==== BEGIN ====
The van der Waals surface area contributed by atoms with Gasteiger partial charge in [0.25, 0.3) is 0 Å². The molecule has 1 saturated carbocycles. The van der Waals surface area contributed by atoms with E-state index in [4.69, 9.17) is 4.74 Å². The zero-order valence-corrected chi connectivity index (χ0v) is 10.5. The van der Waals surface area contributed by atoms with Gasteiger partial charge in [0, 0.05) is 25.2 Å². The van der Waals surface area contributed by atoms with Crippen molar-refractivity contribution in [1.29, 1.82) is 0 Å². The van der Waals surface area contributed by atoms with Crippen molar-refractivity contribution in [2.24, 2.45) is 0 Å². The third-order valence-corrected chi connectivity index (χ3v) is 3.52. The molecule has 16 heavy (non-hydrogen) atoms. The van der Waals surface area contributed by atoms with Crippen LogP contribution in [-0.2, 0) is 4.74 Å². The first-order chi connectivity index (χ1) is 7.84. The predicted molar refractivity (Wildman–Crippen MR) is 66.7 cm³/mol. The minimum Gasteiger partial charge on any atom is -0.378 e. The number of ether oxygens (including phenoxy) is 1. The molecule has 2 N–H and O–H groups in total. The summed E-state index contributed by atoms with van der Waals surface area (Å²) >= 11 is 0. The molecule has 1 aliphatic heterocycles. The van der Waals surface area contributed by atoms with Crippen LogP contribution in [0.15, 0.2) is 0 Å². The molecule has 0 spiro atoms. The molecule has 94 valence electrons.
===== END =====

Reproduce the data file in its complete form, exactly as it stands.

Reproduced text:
The van der Waals surface area contributed by atoms with Gasteiger partial charge in [0.25, 0.3) is 0 Å². The molecule has 1 saturated carbocycles. The van der Waals surface area contributed by atoms with E-state index in [4.69, 9.17) is 4.74 Å². The zero-order valence-corrected chi connectivity index (χ0v) is 10.5. The van der Waals surface area contributed by atoms with Gasteiger partial charge in [0, 0.05) is 25.2 Å². The van der Waals surface area contributed by atoms with Crippen molar-refractivity contribution in [1.29, 1.82) is 0 Å². The van der Waals surface area contributed by atoms with Crippen molar-refractivity contribution in [2.24, 2.45) is 0 Å². The third-order valence-corrected chi connectivity index (χ3v) is 3.52. The molecule has 16 heavy (non-hydrogen) atoms. The van der Waals surface area contributed by atoms with Crippen LogP contribution in [-0.2, 0) is 4.74 Å². The first-order chi connectivity index (χ1) is 7.84. The predicted molar refractivity (Wildman–Crippen MR) is 66.7 cm³/mol. The minimum Gasteiger partial charge on any atom is -0.378 e. The number of ether oxygens (including phenoxy) is 1. The molecule has 2 N–H and O–H groups in total. The summed E-state index contributed by atoms with van der Waals surface area (Å²) >= 11 is 0. The molecule has 1 aliphatic heterocycles. The van der Waals surface area contributed by atoms with Crippen LogP contribution in [0.15, 0.2) is 0 Å². The molecule has 0 spiro atoms. The molecule has 94 valence electrons.